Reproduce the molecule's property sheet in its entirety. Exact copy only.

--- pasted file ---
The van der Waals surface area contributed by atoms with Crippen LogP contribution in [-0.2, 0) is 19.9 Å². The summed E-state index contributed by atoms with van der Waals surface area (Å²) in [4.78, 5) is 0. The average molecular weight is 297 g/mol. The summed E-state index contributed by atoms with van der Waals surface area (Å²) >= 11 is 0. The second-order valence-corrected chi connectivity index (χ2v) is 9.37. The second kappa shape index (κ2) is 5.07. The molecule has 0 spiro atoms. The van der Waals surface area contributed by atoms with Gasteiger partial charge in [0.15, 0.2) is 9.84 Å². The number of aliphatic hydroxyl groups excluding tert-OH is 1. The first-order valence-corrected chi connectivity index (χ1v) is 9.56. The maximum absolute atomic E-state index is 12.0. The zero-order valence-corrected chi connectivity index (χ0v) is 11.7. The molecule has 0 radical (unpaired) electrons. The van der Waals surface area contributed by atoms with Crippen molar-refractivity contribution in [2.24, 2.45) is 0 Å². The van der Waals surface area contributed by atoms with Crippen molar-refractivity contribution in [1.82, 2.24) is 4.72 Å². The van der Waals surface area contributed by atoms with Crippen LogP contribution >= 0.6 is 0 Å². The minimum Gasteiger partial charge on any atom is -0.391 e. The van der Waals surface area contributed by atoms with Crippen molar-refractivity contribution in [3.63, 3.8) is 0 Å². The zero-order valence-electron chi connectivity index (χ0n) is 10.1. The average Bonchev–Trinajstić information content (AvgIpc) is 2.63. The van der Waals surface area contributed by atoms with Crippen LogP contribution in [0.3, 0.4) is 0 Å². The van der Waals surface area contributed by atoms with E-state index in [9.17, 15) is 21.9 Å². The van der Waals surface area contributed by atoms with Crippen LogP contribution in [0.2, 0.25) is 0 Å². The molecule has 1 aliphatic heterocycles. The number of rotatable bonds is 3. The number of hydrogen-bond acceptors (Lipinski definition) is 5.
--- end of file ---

The van der Waals surface area contributed by atoms with Crippen LogP contribution in [-0.2, 0) is 19.9 Å². The summed E-state index contributed by atoms with van der Waals surface area (Å²) in [4.78, 5) is 0. The average molecular weight is 297 g/mol. The summed E-state index contributed by atoms with van der Waals surface area (Å²) >= 11 is 0. The second-order valence-corrected chi connectivity index (χ2v) is 9.37. The second kappa shape index (κ2) is 5.07. The molecule has 0 spiro atoms. The van der Waals surface area contributed by atoms with Gasteiger partial charge in [0.15, 0.2) is 9.84 Å². The number of aliphatic hydroxyl groups excluding tert-OH is 1. The first-order valence-corrected chi connectivity index (χ1v) is 9.56. The maximum absolute atomic E-state index is 12.0. The zero-order valence-corrected chi connectivity index (χ0v) is 11.7. The molecule has 0 radical (unpaired) electrons. The van der Waals surface area contributed by atoms with Crippen molar-refractivity contribution in [2.24, 2.45) is 0 Å². The van der Waals surface area contributed by atoms with Crippen molar-refractivity contribution in [1.82, 2.24) is 4.72 Å². The van der Waals surface area contributed by atoms with Crippen LogP contribution >= 0.6 is 0 Å². The minimum Gasteiger partial charge on any atom is -0.391 e. The van der Waals surface area contributed by atoms with Crippen molar-refractivity contribution in [3.63, 3.8) is 0 Å². The zero-order valence-electron chi connectivity index (χ0n) is 10.1. The average Bonchev–Trinajstić information content (AvgIpc) is 2.63. The van der Waals surface area contributed by atoms with Crippen LogP contribution in [0.3, 0.4) is 0 Å². The van der Waals surface area contributed by atoms with E-state index in [9.17, 15) is 21.9 Å². The van der Waals surface area contributed by atoms with Crippen LogP contribution in [0.2, 0.25) is 0 Å². The molecule has 1 aliphatic heterocycles. The number of rotatable bonds is 3. The number of hydrogen-bond acceptors (Lipinski definition) is 5.